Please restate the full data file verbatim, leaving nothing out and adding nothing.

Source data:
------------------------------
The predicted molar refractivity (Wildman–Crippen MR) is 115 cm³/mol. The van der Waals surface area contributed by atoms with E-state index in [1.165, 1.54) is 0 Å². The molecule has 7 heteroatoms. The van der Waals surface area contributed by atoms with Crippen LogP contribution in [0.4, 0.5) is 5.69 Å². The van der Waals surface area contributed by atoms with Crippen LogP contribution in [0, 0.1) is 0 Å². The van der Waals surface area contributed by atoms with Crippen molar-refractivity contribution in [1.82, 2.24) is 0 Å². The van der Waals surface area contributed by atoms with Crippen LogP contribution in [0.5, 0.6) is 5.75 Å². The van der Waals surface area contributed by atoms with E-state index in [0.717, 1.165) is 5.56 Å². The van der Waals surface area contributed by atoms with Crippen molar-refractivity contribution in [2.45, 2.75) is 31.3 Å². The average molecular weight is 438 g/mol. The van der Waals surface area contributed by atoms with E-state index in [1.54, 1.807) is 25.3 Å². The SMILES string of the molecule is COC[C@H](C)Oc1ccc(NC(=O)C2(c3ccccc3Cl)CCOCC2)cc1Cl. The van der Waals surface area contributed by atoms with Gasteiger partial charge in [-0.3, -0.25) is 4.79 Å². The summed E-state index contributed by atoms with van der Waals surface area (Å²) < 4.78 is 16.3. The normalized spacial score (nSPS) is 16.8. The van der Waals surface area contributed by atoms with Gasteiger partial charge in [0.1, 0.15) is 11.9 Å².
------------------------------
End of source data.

The predicted molar refractivity (Wildman–Crippen MR) is 115 cm³/mol. The van der Waals surface area contributed by atoms with E-state index in [1.165, 1.54) is 0 Å². The molecule has 7 heteroatoms. The van der Waals surface area contributed by atoms with Crippen LogP contribution in [0.4, 0.5) is 5.69 Å². The van der Waals surface area contributed by atoms with Crippen LogP contribution in [0, 0.1) is 0 Å². The van der Waals surface area contributed by atoms with Crippen molar-refractivity contribution in [1.82, 2.24) is 0 Å². The van der Waals surface area contributed by atoms with Crippen LogP contribution in [0.5, 0.6) is 5.75 Å². The van der Waals surface area contributed by atoms with E-state index in [0.717, 1.165) is 5.56 Å². The van der Waals surface area contributed by atoms with Crippen molar-refractivity contribution in [2.45, 2.75) is 31.3 Å². The average molecular weight is 438 g/mol. The van der Waals surface area contributed by atoms with E-state index in [1.54, 1.807) is 25.3 Å². The SMILES string of the molecule is COC[C@H](C)Oc1ccc(NC(=O)C2(c3ccccc3Cl)CCOCC2)cc1Cl. The van der Waals surface area contributed by atoms with Gasteiger partial charge in [-0.3, -0.25) is 4.79 Å². The summed E-state index contributed by atoms with van der Waals surface area (Å²) < 4.78 is 16.3. The normalized spacial score (nSPS) is 16.8. The van der Waals surface area contributed by atoms with Gasteiger partial charge in [0.1, 0.15) is 11.9 Å².